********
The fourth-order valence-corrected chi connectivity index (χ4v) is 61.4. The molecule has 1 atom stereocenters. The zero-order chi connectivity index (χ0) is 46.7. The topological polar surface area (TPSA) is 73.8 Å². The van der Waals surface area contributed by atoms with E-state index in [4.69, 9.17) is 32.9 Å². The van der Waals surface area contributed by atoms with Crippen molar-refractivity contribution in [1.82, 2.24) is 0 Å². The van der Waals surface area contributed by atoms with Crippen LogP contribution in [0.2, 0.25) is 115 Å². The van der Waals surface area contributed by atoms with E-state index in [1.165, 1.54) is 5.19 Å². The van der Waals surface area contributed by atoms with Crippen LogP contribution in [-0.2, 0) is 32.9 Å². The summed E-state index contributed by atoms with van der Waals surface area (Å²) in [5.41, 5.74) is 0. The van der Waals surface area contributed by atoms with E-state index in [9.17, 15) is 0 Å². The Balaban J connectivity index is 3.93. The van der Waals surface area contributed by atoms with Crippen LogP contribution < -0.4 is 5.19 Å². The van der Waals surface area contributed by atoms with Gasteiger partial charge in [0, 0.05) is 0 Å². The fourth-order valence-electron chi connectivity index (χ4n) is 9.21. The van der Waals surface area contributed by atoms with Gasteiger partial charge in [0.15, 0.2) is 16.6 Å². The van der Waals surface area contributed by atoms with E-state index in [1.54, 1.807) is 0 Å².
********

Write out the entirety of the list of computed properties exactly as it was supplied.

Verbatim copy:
The fourth-order valence-corrected chi connectivity index (χ4v) is 61.4. The molecule has 1 atom stereocenters. The zero-order chi connectivity index (χ0) is 46.7. The topological polar surface area (TPSA) is 73.8 Å². The van der Waals surface area contributed by atoms with E-state index in [4.69, 9.17) is 32.9 Å². The van der Waals surface area contributed by atoms with Crippen molar-refractivity contribution in [1.82, 2.24) is 0 Å². The van der Waals surface area contributed by atoms with Crippen LogP contribution in [0.2, 0.25) is 115 Å². The van der Waals surface area contributed by atoms with E-state index in [1.165, 1.54) is 5.19 Å². The van der Waals surface area contributed by atoms with Crippen LogP contribution in [-0.2, 0) is 32.9 Å². The summed E-state index contributed by atoms with van der Waals surface area (Å²) in [5.41, 5.74) is 0. The van der Waals surface area contributed by atoms with E-state index in [9.17, 15) is 0 Å². The Balaban J connectivity index is 3.93. The van der Waals surface area contributed by atoms with Crippen LogP contribution < -0.4 is 5.19 Å². The van der Waals surface area contributed by atoms with Gasteiger partial charge in [0, 0.05) is 0 Å². The fourth-order valence-electron chi connectivity index (χ4n) is 9.21. The van der Waals surface area contributed by atoms with Gasteiger partial charge in [0.15, 0.2) is 16.6 Å². The van der Waals surface area contributed by atoms with E-state index in [1.54, 1.807) is 0 Å².